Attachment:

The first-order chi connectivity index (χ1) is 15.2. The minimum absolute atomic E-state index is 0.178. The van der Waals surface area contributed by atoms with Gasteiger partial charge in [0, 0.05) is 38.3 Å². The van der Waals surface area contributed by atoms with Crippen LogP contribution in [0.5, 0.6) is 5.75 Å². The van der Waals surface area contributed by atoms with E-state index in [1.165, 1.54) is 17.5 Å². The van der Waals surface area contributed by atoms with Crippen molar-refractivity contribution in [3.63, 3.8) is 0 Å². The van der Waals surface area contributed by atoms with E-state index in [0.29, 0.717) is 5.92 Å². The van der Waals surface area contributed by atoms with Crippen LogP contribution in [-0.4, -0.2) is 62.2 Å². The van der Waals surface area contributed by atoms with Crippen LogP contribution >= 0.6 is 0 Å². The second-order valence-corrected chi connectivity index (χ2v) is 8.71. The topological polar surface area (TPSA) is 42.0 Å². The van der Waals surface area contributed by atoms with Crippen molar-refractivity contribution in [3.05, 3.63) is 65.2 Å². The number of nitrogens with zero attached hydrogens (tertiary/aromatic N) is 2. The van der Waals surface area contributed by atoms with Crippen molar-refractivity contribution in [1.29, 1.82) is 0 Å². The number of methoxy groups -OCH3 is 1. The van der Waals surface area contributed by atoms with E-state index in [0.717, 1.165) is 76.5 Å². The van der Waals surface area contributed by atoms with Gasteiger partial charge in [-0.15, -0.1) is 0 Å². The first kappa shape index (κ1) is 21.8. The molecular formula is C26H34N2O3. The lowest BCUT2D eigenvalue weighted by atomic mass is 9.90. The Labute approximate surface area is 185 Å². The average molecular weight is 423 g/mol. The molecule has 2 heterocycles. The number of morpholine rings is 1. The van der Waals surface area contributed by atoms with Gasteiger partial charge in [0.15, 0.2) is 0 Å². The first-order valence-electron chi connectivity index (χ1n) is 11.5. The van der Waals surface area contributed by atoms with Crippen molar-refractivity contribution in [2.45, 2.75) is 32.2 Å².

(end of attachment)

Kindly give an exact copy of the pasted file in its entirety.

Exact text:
The first-order chi connectivity index (χ1) is 15.2. The minimum absolute atomic E-state index is 0.178. The van der Waals surface area contributed by atoms with Gasteiger partial charge in [0, 0.05) is 38.3 Å². The van der Waals surface area contributed by atoms with Crippen LogP contribution in [0.5, 0.6) is 5.75 Å². The van der Waals surface area contributed by atoms with E-state index in [1.165, 1.54) is 17.5 Å². The van der Waals surface area contributed by atoms with Crippen molar-refractivity contribution in [3.63, 3.8) is 0 Å². The van der Waals surface area contributed by atoms with E-state index in [0.29, 0.717) is 5.92 Å². The van der Waals surface area contributed by atoms with Crippen LogP contribution in [-0.4, -0.2) is 62.2 Å². The van der Waals surface area contributed by atoms with Crippen LogP contribution >= 0.6 is 0 Å². The second-order valence-corrected chi connectivity index (χ2v) is 8.71. The topological polar surface area (TPSA) is 42.0 Å². The van der Waals surface area contributed by atoms with Crippen molar-refractivity contribution in [3.05, 3.63) is 65.2 Å². The number of nitrogens with zero attached hydrogens (tertiary/aromatic N) is 2. The van der Waals surface area contributed by atoms with Crippen molar-refractivity contribution in [1.29, 1.82) is 0 Å². The number of methoxy groups -OCH3 is 1. The van der Waals surface area contributed by atoms with E-state index in [0.717, 1.165) is 76.5 Å². The van der Waals surface area contributed by atoms with Gasteiger partial charge in [-0.15, -0.1) is 0 Å². The first kappa shape index (κ1) is 21.8. The molecular formula is C26H34N2O3. The lowest BCUT2D eigenvalue weighted by atomic mass is 9.90. The Labute approximate surface area is 185 Å². The average molecular weight is 423 g/mol. The molecule has 2 heterocycles. The number of morpholine rings is 1. The van der Waals surface area contributed by atoms with Gasteiger partial charge in [0.15, 0.2) is 0 Å². The first-order valence-electron chi connectivity index (χ1n) is 11.5. The van der Waals surface area contributed by atoms with Crippen molar-refractivity contribution in [2.45, 2.75) is 32.2 Å².